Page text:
We are still holding our semi-annual fundraiser to help offset some of the expenses incurred in chasing down stories for LouisianaVoice.
But this post is not a solicitation. Instead, at the risk of sounding like some cheesy televangelist, I want to share a letter that I received today (Friday, October 9) I have removed the contributor’s name and address to protect her privacy.
(I must make a small correction: With Edwards in the Governor’s Mansion is not my book. It was written by former Angola inmate Forest Hammond about his experiences as a prisoner-butler in the Edwin Edwards governor’s mansion. I was merely the editor of the book.)
I received two other checks along with this one in my post office box, each for $100. Those contributions are greatly appreciated but with all due respect, nothing could have touched me as deeply as that letter. And it was certainly not a “paltry sum.” This one gesture meant more to me than the contributor could ever know.
It immediately brought to mind a parable I once read in the Bible. Not being a biblical scholar, I admit that I had to google it and found it was Luke 21:1-4. It reads:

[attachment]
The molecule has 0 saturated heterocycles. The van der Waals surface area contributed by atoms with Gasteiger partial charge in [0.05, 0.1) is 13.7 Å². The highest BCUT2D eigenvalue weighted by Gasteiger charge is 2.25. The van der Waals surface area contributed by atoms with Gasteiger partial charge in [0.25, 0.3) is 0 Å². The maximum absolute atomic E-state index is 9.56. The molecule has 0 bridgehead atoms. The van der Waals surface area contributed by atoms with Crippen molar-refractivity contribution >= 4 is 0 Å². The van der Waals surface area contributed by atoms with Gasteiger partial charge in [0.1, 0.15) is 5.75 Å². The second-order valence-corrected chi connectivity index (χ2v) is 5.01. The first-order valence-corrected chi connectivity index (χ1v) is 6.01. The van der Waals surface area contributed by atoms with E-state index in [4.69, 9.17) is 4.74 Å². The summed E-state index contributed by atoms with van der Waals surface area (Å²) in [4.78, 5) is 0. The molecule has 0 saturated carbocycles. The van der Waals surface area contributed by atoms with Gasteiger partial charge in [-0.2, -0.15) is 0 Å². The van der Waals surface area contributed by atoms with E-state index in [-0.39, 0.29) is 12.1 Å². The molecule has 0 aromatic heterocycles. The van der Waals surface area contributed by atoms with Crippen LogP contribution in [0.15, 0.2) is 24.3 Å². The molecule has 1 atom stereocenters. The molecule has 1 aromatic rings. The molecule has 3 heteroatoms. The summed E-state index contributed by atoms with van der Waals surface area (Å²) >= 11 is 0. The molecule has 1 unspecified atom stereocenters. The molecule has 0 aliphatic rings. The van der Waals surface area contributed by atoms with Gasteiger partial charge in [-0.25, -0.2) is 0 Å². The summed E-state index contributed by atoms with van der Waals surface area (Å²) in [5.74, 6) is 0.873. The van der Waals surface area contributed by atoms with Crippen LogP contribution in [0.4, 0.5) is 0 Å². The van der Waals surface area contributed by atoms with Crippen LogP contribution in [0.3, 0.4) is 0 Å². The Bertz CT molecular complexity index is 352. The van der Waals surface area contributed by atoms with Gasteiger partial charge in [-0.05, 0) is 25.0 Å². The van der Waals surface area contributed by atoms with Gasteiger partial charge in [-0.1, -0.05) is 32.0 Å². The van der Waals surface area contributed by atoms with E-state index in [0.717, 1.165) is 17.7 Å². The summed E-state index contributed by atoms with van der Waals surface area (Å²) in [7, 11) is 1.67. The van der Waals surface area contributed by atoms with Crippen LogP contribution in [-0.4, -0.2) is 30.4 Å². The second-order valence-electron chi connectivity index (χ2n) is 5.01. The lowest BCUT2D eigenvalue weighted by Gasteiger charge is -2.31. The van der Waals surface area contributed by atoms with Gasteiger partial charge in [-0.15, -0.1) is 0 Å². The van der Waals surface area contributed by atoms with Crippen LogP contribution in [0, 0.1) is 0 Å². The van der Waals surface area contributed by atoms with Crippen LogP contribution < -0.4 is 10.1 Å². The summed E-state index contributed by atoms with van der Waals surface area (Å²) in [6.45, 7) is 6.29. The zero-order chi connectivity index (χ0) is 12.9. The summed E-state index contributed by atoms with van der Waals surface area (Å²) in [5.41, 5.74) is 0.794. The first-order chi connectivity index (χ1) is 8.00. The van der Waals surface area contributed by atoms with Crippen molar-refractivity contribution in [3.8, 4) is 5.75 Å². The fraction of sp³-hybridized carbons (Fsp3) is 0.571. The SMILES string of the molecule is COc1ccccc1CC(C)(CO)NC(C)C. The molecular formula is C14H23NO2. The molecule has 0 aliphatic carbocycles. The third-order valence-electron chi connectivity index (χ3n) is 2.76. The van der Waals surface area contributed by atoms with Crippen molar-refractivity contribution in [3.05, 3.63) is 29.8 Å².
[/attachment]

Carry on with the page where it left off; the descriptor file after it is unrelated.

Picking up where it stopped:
- As Jesus looked up, he saw the rich putting their gifts into the temple treasury. He also saw a poor widow put in two very small copper coins. “Truly I tell you,” he said, “this poor widow has put in more than all the others. All these people gave their gifts out of their wealth; but she out of her poverty put in all she had to live on.”
It also occurred to me that I could never deposit that check. Yes, we need money to operate but we don’t need it badly enough to take it from someone who desires to help us but obviously does not have the financial means to do so. Her gesture is the true definition of sacrifice.
What I have decided to do instead is to frame the check and her letter and hang it on the wall over my computer in my office.
That way, I will have a daily reminder of why I do this.